The multi-speed Europe: the EU’s future or doom?

By Claire Bravard | 4 February 2013

To quote this document: Claire Bravard, “The multi-speed Europe: the EU’s future or doom?”, Nouvelle Europe [en ligne], Monday 4 February 2013, http://www.nouvelle-europe.eu/node/1632, displayed on 29 October 2020

Call it “multi-speed”, “core Europe” or even “variable geometry”, there is one thing that we are sure of since Prime Minister Cameron’s speech last Wednesday: this terminology constitutes the new future of the European Union, but maybe also its demise.

If it has been a reality for two decades, we also know that it is not a temporary phenomenon and that the EU, if it wants to integrated further, will have to continue doing so at different paces, and possibly even decelerate on some issues. It is the very fact that Cameron wants to repatriate some competences from the EU to the national level that is the proof that this phenomenon is changing: it not a halt anymore, it is an ongoing process in different directions.

United in how much diversity?

This reality of having the different EU integration is not new. Since the Maastricht Treaty and the creation of the Single Currency, the EU has had very different groups of countries regarding their integration. The UK and Denmark chose directly to opt-out from the EMU. Sweden has chosen a more subtle way: it opted-in but makes sure it does not respect the Maastricht criteria to stay out of it. This situation is very different from, on the one hand, new Member States, who ultimately are meant to join the Euro area (like Cyprus, Malta, Slovenia, Slovakia and Estonia already have), and, on the other hand, countries outside the EU, who benefit from a special agreement with the EU: the European Free Trade Association (Switzerland), the European Economic Area (Norway), or even the EU customs union (Turkey). The first ones are in the EU and mean to be a full part of it as soon as they can; the second ones are not part of it, and do not intend to (apart from Turkey, which is a candidate country).

For the former case, aka. “in the EU but out of some specific policies”, a special procedure has been elaborated: the Enhanced Cooperation Procedure, which allows the willing Member States to pursue further integration whilst still using the EU institutions. First mentioned in the Amsterdam Treaty, the Enhanced Cooperation requires at least nine Member States, must stay open to new volunteers and not allow further extension of competences to the EU. For example, two regulations have recently been adopted through the Enhanced Cooperation Procedure on a Unitary Patent Procedure in December 2012 by 25 Member States (with the exception of Spain and Italy). It will enter into effect as soon as 13 Member have ratified it.

A realistic path

Though the advantages expected by a Unitary Patent compared to the “classical” one still ongoing (three languages, one application, reduces costs) are important, the Enhanced Cooperation Procedure, as said before, does not allow Member States to grant further competences to the EU level.  Major steps in integration imply logically transferring more rights to the EU, not the same. The Treaty on Stability, Coordination and Governance in the EMU, more known as the Fiscal Compact, was signed by 25 Member States in March 2012, and just entered into force on the 1st January. This international treaty was only possible because the UK and the Czech Republic have allowed the 25 other Member States to use the EU institutions, with one major difference: this time it is the European Court of Justice who will verify the implementation of the Treaty.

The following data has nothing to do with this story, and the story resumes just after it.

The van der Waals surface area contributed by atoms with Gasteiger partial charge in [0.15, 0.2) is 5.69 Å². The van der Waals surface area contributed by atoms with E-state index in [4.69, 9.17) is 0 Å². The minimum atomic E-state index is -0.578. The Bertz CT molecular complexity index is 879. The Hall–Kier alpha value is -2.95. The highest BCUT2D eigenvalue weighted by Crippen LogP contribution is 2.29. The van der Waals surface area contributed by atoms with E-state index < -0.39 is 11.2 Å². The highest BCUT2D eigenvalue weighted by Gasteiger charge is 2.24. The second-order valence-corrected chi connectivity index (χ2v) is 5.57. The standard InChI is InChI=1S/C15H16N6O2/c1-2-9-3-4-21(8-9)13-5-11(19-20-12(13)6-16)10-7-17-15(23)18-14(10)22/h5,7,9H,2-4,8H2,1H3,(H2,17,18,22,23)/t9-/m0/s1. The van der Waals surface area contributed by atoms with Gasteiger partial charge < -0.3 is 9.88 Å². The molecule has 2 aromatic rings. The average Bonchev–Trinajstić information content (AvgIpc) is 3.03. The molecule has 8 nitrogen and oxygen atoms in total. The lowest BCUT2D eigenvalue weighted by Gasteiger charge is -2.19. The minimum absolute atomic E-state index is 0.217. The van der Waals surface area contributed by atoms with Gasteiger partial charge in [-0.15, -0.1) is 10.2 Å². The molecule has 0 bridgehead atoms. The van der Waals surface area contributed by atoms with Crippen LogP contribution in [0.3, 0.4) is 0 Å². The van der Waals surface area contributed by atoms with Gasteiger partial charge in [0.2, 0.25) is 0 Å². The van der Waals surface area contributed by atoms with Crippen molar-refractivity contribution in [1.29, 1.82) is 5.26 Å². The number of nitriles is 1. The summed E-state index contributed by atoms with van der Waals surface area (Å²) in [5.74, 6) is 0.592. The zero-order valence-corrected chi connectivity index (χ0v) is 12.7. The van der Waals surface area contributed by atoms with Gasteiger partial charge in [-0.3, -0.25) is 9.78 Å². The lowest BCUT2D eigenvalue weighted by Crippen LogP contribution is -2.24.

This system of allowing those who want to continue to do so was generally seen as a last resort solution, but as a useful one as well. The EU Commission, guardian of the Treaties, usually dislikes this way of proceeding, but has to admit its usefulness in the past. For many ambitious Federalists, it has been seen as the only realistic way of achieving their goal: a more unified Europe.

However, all this might change if a Member State refuses to ratify the Treaty and refuses for others to do so. The Czech Republic has just elected this Saturday as President Zeman, who has a more euro-friendly program than the actual president Vaclav Klaus. But this ultimately means that the whole integration process of the EU can be stopped if one of its Members decides that it’s a “no” for itself but also but for its neighbors.

A dangerous future

For the time being, the British Prime Minister has recognized that the only way for the Euro area to solve its problems is for it to further integrate competences to insure the viability of the Single Currency, but of course without the UK. Nonetheless, it is probable that if negotiations do not turn out as Britain wishes that this will be an effective blackmailing technique when another treaty comes up, and by 2017 there is still time. If this turns out being the case, then the multi-speed Europe will have proved its limits, unless of one of its Members should decide to leave or if some Members decide to do something out of the EU framework.

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Photo Source: Ma Ning / Ma Ning / Xinhua Press / Corbis

 

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